Analysis of This is Moscow Speaking

1013 WordsSep 25, 20135 Pages
The Fear of Conformity From Stalin’s Cult of Personality to Khrushchev’s period of De-Stalinization, the nation of the Soviet Union was in endless disarray of what to regard as true in the sense of a socialist direction. The short story, This is Moscow Speaking, written by Yuli Daniel (Nikolai Arzhak) represents the ideology that the citizens of the USSR were constantly living in fear of the alternations of their nation’s political policies. Even more, the novella gives an explanation for the people’s desire to conform to the principles around them. This is Moscow Speaking asks the crucial question of its time: will there ever be stability? Because this short story was written in 1962, before the Stagnation Period, there was no real…show more content…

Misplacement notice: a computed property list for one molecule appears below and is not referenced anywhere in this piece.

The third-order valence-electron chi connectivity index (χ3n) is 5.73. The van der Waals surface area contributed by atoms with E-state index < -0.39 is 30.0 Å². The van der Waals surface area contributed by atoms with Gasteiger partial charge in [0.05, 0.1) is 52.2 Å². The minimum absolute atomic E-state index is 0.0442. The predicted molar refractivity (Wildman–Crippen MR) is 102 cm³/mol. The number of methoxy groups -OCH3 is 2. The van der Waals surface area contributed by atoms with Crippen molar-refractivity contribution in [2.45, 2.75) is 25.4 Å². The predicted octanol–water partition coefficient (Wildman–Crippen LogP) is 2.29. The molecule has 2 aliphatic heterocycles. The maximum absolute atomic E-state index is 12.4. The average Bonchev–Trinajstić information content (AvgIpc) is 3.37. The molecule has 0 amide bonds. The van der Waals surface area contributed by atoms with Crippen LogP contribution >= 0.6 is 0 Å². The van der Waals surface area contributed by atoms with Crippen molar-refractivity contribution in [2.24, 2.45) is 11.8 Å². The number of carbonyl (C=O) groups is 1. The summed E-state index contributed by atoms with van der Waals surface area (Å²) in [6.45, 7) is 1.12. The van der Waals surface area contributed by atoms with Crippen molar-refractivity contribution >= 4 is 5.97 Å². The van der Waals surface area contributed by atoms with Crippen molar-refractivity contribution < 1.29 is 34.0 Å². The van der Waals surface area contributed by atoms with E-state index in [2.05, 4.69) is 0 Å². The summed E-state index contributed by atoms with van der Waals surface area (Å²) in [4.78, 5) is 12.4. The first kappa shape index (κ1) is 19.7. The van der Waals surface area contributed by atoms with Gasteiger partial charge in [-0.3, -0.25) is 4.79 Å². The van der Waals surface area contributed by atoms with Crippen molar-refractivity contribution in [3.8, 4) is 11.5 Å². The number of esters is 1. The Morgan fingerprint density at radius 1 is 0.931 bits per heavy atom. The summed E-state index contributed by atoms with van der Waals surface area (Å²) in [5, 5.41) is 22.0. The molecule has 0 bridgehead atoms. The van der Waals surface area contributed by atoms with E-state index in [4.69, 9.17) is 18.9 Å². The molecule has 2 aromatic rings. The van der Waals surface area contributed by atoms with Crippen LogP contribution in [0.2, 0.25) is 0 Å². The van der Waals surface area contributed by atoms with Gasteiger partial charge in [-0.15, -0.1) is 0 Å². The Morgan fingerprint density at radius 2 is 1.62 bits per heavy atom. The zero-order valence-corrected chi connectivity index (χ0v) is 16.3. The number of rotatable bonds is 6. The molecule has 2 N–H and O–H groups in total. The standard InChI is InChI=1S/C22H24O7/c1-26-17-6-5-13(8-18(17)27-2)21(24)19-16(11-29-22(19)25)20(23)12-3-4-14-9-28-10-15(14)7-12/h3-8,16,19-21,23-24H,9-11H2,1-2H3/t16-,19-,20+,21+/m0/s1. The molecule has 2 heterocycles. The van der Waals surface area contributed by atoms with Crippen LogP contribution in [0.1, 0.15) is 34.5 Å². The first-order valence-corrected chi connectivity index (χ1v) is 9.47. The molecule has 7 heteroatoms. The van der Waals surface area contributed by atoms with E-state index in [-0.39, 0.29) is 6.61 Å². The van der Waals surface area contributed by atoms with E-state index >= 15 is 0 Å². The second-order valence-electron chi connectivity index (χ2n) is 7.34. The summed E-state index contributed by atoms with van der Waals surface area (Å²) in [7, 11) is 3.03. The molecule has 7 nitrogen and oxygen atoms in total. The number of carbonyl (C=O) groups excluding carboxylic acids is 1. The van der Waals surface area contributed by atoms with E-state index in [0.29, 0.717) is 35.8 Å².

Literally, and I mean this within in the story itself, Toyla tries to resist this obedience to the government. The turning point of this decision is when he realizes that he will not kill just because it is legal: he is sticking to his moral codes, not from society, but as a human being. When someone attempts to kill him “for the sake of the Motherland”, Toyla still manages to break free of the social and political norms with his decision to not kill a fellow human being (Daniel 57). Publically, the author, Daniel himself, is actively protesting the government through his writing of This is Moscow Speaking. He is doing exactly what the government disagrees with: he is speaking out to the public through his morality of what he believes is right. Daniel was a dissident or as Vail and Genis like to call him, “the otherwise-minded” (Vail and Genis 9). Daniel, along with other dissidents of his time, had a fear that society would continue to conform to the always changing policies of the soviet regime: “for many the road toward ‘otherwise-mindedness’ came out of fear of the appearance of a new cult of personality: ‘We saw that once again one name flashes from newspapers and the posters, again the most banal and rude pronouncements of this person are presented as a revelation and quintessence of wisdom…’” (Vail and Genis 10). By writing this story, he showed the nation that this compliance with the government needed to stop
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